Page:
• Don’t skip seats.
    • When everyone is seated, the student in seat 5 will raise his/her hand and report that the class is ready to begin.

    Tuesday
    • Line up in alphabetical order by the name you like to be called. Use last names and then middle names as tie-breakers.
    • Then sit with an equal number of students in each group of desks. Remaining students sit in the last group of desks.
    • When all are seated, student in the last seat raises his/her hand and reports that class is ready.

    WednesdayI write the following on a card. The student must read it and hand the card back to me before entering the classroom.
    • Complete this challenge in complete silence: Remain silent for the entire activity. Do not talk or whisper after you enter the room.
    • In the room, line up in order by height
    • Then take your seats with the shortest person in seat #1.
    • Do not skip seats.
    • When the class is seated, the student in seat #12 raise your hand, and when called on, report the class is ready.

    Thursday
    • Sort yourselves into two groups: sneaker wearers and non-sneaker wearers.
    • Next, each group forms two sub-groups: students with curly hair and those with straight hair. You have curly or straight hair if YOU think you do.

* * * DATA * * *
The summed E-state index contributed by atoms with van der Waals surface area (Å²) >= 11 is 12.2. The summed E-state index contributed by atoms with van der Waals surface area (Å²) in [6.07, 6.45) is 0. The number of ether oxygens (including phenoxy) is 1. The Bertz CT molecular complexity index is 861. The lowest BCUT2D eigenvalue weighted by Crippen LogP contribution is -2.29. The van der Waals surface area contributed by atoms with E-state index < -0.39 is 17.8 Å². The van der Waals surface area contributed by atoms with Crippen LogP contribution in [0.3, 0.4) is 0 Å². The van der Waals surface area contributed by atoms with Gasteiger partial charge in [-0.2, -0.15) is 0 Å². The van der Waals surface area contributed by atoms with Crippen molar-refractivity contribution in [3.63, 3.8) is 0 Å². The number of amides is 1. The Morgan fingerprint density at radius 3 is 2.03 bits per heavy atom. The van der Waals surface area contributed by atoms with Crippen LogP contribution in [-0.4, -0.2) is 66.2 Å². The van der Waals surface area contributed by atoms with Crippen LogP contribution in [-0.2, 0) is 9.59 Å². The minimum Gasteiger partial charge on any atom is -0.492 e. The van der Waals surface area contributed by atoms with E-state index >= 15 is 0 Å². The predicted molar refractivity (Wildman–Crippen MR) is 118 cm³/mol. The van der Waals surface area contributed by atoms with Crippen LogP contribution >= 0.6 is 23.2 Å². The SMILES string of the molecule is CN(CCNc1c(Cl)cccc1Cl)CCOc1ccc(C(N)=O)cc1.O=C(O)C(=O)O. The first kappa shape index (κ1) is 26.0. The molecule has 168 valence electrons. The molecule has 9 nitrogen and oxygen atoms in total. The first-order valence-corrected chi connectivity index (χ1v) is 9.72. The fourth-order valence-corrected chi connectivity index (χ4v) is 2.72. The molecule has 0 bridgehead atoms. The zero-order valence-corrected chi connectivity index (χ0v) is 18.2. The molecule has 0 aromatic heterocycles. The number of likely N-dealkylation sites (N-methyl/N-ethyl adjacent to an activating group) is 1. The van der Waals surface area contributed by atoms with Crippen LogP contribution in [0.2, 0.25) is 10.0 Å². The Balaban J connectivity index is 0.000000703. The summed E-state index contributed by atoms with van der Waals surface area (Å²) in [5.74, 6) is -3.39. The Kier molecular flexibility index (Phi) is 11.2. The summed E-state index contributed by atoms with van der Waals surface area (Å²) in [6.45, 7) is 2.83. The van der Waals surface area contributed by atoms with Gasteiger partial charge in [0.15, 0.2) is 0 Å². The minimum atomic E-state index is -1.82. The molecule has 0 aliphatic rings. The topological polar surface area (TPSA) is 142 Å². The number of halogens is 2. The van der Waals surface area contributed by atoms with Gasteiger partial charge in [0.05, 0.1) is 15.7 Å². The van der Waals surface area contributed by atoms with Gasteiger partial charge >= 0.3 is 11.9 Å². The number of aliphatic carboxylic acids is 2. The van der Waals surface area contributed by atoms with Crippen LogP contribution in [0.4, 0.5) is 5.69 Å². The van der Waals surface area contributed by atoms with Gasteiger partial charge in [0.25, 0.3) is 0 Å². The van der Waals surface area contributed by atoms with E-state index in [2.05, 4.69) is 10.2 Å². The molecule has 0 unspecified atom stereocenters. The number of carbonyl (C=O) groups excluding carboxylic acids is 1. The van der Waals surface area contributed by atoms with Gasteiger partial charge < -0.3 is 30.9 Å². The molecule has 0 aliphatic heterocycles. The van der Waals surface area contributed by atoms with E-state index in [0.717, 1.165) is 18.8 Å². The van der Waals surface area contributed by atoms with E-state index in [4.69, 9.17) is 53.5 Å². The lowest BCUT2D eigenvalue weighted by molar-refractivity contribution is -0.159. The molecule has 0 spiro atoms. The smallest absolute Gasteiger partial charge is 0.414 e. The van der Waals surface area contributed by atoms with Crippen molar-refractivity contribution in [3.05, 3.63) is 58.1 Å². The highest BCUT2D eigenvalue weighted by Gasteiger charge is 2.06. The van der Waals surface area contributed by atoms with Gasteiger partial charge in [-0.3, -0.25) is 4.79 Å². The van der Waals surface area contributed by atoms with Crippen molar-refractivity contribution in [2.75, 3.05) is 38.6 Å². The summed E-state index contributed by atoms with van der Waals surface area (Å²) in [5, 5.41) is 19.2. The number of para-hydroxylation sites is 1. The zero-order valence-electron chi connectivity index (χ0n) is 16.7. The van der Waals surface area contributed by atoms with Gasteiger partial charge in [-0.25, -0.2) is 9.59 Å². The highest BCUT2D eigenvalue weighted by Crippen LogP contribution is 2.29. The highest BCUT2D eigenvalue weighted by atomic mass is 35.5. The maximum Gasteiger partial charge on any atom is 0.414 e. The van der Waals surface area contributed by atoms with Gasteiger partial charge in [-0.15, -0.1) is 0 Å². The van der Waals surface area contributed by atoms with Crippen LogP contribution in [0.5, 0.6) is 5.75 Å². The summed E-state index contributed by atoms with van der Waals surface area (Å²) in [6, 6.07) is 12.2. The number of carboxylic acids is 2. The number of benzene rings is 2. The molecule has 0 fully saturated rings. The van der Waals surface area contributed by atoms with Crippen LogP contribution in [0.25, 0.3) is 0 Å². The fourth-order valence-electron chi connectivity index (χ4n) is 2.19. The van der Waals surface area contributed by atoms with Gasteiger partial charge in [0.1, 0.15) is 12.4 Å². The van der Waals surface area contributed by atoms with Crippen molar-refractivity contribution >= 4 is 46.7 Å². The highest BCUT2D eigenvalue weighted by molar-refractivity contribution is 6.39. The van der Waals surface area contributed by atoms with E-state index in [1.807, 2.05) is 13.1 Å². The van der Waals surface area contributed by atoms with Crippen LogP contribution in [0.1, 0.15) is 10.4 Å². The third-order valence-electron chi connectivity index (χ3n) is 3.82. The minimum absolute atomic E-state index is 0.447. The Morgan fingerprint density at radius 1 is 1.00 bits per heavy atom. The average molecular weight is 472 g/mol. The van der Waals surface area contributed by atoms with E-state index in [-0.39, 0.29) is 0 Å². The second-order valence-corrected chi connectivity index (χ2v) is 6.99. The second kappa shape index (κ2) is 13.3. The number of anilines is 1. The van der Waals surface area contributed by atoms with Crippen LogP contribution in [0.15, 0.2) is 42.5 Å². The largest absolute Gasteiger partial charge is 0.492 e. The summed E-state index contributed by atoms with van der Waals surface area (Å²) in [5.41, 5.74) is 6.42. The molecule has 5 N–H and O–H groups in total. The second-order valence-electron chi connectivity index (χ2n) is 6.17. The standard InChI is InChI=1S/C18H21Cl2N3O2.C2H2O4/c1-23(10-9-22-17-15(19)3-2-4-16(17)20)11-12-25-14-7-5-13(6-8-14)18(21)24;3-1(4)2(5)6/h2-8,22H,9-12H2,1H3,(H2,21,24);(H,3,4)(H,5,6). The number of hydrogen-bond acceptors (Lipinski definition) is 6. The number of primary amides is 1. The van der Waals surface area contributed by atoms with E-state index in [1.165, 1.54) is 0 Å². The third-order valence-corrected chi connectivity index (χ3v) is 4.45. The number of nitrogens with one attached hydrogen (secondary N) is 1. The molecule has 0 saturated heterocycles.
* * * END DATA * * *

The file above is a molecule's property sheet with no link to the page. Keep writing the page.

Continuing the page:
• Each sub-group find enough chairs and sit in order from the person with the shortest hair to the person with the longest hair.

    Friday
    • Form two groups: students who prefer to spend free time indoors and those who prefer to spend it outdoors. You may like both, but you must choose ONE.
    • Within those groups, define your own subgroups based on the last thing you did when you spent free time the way you wanted to. Find a place to sit together and talk about your free time activity.
     
    Last edited: Jun 3, 2015
  11. mathmagic

    mathmagic Enthusiast

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    Jun 3, 2015

    Aussie - I love those ideas and might have to try it out this next year! I think I'll even use the opportunity to take notes on what I'm seeing so that I can refer back to it.